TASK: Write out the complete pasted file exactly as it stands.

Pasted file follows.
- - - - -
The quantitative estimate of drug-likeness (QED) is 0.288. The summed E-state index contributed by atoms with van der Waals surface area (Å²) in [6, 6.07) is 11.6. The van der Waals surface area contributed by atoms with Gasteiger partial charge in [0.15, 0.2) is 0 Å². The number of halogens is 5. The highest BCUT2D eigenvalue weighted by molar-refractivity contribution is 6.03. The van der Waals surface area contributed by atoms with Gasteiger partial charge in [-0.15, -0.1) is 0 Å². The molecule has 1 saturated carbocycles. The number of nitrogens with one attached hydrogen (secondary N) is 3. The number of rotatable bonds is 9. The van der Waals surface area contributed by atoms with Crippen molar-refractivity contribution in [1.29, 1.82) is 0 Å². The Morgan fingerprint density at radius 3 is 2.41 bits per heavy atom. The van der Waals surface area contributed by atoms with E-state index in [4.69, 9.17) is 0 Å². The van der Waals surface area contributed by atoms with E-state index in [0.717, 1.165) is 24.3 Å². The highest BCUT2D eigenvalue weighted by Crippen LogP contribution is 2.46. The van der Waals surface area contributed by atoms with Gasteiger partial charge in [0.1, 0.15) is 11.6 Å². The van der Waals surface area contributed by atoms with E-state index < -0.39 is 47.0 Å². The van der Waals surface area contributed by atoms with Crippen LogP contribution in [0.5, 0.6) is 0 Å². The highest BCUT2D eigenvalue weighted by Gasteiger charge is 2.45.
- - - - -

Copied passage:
The quantitative estimate of drug-likeness (QED) is 0.288. The summed E-state index contributed by atoms with van der Waals surface area (Å²) in [6, 6.07) is 11.6. The van der Waals surface area contributed by atoms with Gasteiger partial charge in [0.15, 0.2) is 0 Å². The number of halogens is 5. The highest BCUT2D eigenvalue weighted by molar-refractivity contribution is 6.03. The van der Waals surface area contributed by atoms with Gasteiger partial charge in [-0.15, -0.1) is 0 Å². The molecule has 1 saturated carbocycles. The number of nitrogens with one attached hydrogen (secondary N) is 3. The number of rotatable bonds is 9. The van der Waals surface area contributed by atoms with Crippen molar-refractivity contribution in [1.29, 1.82) is 0 Å². The Morgan fingerprint density at radius 3 is 2.41 bits per heavy atom. The van der Waals surface area contributed by atoms with E-state index in [4.69, 9.17) is 0 Å². The van der Waals surface area contributed by atoms with E-state index in [0.717, 1.165) is 24.3 Å². The highest BCUT2D eigenvalue weighted by Crippen LogP contribution is 2.46. The van der Waals surface area contributed by atoms with Gasteiger partial charge in [0.1, 0.15) is 11.6 Å². The van der Waals surface area contributed by atoms with E-state index < -0.39 is 47.0 Å². The van der Waals surface area contributed by atoms with Crippen LogP contribution in [0.5, 0.6) is 0 Å². The highest BCUT2D eigenvalue weighted by Gasteiger charge is 2.45.